Requirement Level: Required if Applicable
Core Element: Yes
Describes: Original Source
The language of the source content being described: applies to textual or spoken word (linguistic) content. An important search and filter option, this element provides context for whether or not end-users can access the content in a given language. Record this information if it is applicable to your content, and/or if the language can be determined.
|Postcard with captions in English||English||eng|
|Manuscript written in Old French||French, Old (842-ca.1400)||fro|
|Video with spoken dialogue in Korean||Korean||kor|
|Website presented in Arabic and English||
Mappings and Encoding
See recommended mappings for additional standards.
Recommended Data Entry Type:
For best interoperability, use values from a standard language name encoding scheme. These schemes provide common, reusable language names and also translate these entries across multiple languages. Language name encoding schemes provide three-digit codes (e.g. “eng”) as well as terms (e.g. “English”).
Depending on which system or method you are using to enter your metadata, you may be required to enter a code, a term or both. If you are not using a formal metadata entry system and are uncertain about how to enter your language entry, enter a term value from the MARC List for Languages instead of the coded value: the term value is easier for end users to understand.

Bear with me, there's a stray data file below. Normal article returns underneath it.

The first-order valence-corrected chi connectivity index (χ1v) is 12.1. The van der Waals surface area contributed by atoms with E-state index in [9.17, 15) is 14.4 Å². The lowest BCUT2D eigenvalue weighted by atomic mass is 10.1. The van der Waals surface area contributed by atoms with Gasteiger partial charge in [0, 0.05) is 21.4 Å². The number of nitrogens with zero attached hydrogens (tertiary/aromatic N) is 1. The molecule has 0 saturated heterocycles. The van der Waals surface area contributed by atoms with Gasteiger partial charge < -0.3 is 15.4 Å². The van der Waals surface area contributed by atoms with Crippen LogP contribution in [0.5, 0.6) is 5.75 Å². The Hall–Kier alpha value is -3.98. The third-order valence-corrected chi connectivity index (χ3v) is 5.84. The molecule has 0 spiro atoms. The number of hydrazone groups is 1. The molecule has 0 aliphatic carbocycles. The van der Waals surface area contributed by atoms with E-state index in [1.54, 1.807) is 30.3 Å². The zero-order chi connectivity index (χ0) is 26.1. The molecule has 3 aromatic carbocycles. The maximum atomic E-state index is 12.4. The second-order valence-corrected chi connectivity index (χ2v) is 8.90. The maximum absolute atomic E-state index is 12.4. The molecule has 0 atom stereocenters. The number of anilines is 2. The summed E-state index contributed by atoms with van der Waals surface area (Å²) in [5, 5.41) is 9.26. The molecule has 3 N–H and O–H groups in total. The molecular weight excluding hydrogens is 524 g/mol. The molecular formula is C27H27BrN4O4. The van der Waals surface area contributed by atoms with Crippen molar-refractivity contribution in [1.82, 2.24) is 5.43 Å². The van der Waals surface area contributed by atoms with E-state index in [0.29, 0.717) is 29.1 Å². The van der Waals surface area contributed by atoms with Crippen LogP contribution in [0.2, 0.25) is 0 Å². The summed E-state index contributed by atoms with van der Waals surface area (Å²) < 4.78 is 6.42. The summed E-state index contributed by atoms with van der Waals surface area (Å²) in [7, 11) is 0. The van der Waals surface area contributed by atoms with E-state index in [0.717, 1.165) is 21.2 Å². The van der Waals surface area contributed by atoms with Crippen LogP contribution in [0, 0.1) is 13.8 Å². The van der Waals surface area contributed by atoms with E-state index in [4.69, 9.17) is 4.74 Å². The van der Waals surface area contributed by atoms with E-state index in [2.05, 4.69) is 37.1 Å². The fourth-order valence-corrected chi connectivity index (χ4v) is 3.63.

If your system or schema supports it, it is recommended to indicate which language encoding scheme/vocabulary is used (in addition to the code or term entered as the value). Some standards require the use of both the term and the code.
Additional attributes/properties for this element may include:
- Type of name value entered (code or text)
- Language Authority/Scheme (name or code)
- Authority URL
- Value URL
- Value ID
Emory systems may vary in which language encoding system they utilize. Consult with your system administrator regarding individual systems’ needs.
Emory DAMS uses terms from the MARC List for Languages.
HTML can also utilize ISO language codes, which can help search engines and browsers.
Page last modified: 2015-02-16